Monday, Oct 23 (Kilimanjaro—Mweka to Arusha—Moivaro)

Woo hoo! The final morning! No more living out of a duffle bag and hundreds of zip-lock bags! No more repacking everything every morning!

I’m sitting in the space station, and the locals are chanting/singing next door. I wish I could record some audio. We have a bright blue sky, which is rather hopeful for good weather for today.


Our final day on Kili.

The hike out was one of the nicest that we’ve done. We had a sunny blue sky (no rain) and warm temps. The trail dropped more gradually than yesterday, so it was rather nice (and less painful for the knees).

This morning was slightly different in that after breakfast, the head (African) guide paid off the porters, who would be staying there or going home. There was a little ceremony with the porters lined up on one side and the guide on the other side. He would read out a name, and the porter would come forward and get paid. Afterwards, the porters sang us a native song. John managed to capture some of it on his mp3 player. Click here to hear their song.

There was a generic tip that we all chipped in for, and which was distributed to the crew according to their responsibilities. Then I also gave the guy who had been carrying my duffle a personal tip. (Each duffle was carried by the same porter for the entire trip.) I also gave one of the porters my sleeping bag. I didn’t think I would be using it again. I did it at this time so that I wouldn’t have to pack it up.

We had a great clear view of the Kili summit, although later in the day it was again in the clouds.

Near the bottom of the hike, we started running into signs of civilization. There were two children, I would guess around 10 years old. They were apparently harvesting some sort of plant and bringing it down the trail. They were pacing me at one point, and one of them said (I figured it out after a few repetitions) “carabiner”. I had two of them hanging off the back of my pack. I figured that they were shiny and only cost a couple of bucks, so I gave them one. But they were more insistent, and only one is hard to share with two children, so I eventually gave them the other one as well.

When we got to the main gate, a zoo ensued. We had a short hike down the road to where we were going to eat lunch. Every step of the way, we were hounded by people trying to sell us tee-shirts, crafts, hats, etc. It was rather annoying. Winston, our head cook, was going to be selling things at lunch, so I wanted to wait for that.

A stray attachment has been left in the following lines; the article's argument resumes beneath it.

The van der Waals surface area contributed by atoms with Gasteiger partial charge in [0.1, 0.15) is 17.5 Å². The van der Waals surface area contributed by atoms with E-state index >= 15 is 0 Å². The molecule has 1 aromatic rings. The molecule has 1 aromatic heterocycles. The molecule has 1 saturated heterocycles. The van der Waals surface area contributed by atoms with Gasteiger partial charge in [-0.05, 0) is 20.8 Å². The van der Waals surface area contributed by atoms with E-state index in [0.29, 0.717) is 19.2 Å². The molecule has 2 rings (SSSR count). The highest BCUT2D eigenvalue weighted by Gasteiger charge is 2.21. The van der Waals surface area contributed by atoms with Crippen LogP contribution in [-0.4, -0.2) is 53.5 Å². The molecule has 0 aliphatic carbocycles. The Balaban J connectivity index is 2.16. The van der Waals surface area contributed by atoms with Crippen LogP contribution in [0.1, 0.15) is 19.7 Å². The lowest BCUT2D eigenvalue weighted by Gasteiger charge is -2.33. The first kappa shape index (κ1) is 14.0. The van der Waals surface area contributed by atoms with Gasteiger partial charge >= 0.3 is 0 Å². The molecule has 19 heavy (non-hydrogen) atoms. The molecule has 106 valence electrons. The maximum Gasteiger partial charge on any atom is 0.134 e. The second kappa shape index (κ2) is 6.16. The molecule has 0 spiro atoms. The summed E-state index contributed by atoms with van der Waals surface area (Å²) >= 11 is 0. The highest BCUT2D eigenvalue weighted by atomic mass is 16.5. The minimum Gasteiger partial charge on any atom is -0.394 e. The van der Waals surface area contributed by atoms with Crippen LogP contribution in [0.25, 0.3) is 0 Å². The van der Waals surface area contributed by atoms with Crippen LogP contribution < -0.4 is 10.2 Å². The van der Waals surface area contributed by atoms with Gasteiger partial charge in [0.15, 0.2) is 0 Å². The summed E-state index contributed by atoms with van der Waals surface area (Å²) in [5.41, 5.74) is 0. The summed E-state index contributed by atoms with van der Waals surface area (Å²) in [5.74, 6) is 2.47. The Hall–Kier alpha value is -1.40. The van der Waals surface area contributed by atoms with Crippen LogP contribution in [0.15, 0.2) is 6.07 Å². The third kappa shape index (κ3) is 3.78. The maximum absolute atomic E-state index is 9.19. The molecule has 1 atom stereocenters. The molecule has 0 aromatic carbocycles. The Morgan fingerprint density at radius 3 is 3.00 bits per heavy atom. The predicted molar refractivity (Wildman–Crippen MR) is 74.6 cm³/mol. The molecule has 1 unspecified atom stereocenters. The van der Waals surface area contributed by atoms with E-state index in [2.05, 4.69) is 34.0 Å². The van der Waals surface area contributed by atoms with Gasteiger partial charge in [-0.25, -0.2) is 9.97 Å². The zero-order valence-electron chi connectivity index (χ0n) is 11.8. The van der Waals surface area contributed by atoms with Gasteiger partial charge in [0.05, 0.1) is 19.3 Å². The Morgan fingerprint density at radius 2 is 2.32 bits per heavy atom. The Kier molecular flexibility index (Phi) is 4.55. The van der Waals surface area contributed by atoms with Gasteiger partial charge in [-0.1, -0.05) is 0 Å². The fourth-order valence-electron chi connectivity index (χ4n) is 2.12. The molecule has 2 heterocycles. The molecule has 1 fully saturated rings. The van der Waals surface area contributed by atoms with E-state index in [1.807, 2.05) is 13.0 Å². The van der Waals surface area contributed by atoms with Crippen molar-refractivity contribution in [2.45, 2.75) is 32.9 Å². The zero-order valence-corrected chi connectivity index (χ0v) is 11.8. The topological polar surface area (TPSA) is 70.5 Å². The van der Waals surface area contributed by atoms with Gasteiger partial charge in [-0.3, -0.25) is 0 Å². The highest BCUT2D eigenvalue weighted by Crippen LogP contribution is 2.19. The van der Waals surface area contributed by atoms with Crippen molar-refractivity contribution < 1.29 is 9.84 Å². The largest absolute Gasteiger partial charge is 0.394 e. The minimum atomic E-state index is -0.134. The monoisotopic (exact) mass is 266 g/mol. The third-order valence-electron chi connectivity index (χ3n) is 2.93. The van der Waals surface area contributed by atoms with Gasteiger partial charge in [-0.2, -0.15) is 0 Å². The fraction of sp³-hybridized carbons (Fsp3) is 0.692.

Not surprisingly, when the bus that would take us from the mountain back to Arusha showed up, John’s wife Pam was on it. (She was coming out for the safari, but not for the Kili climb.)

When we got to the lunch spot, the crowd was kept out, and we could enjoy our lunch in peace. There was one tee shirt that I wanted, but Winston didn’t have it in my size. So I bought some other shirt from him. After lunch, they let the sellers in, and it was pandemonium. I bought the shirt that I had originally wanted, but in my size. The guy I bought it from didn’t have it in my size, but he got it from someone else. A shouting match ensued between them, as I think the second guy wanted to sell it to me directly, but the first guy wanted to make the sale. I stayed out of it. Everything seemed to be $10 (US). I might have be been able to bargain him down some, but I don’t like dickering.

Our duffles went up on the roof of the bus, and our day packs went into the bus with us. Eventually, I went into the bus myself, to escape the crowd, but there was no escape. They kept coming around and selling stuff (or trying to) through the windows. If we closed the windows, it got too warm. I would liken this to the African version of internet spam. It’s annoying, but enough stuff gets sold to make it worthwhile. Eventually, all of our stuff on the roof was tied down, and we could make our escape.

Down at the lodge, John was of course rooming with his wife, so I ended up rooming with our guide Jorge. Since Jorge had lots of details to deal with, I had uncontested reign of the shower. Taking a shower was incredibly nice. I can’t recall when I have enjoyed a shower so much.

The next few hours were spent repacking things for the Safari. (It seems that we were never done with packing and repacking!) I am taking one suitcase with me, and leaving two behind. But at least this time I won’t be living out of zip-lock bags.

The lodge has a nice view of Mt. Meru (which is a short distance west of Kili), but we never would have guessed it the previous time we were here, as we had solid cloud cover then. Unfortunately, Kili was shrouded by clouds when we had left the mountain, so we could only see the lowest portions of it.

The appetite that I lost on the mountain has returned with a vengeance, and I am starving. Dinner is only in about 15 minutes, so I am in luck.

My sneakers feel strange after having lived in my hiking boots for the past week.

If you don't mind some gross personal observations about body fluids, click here.

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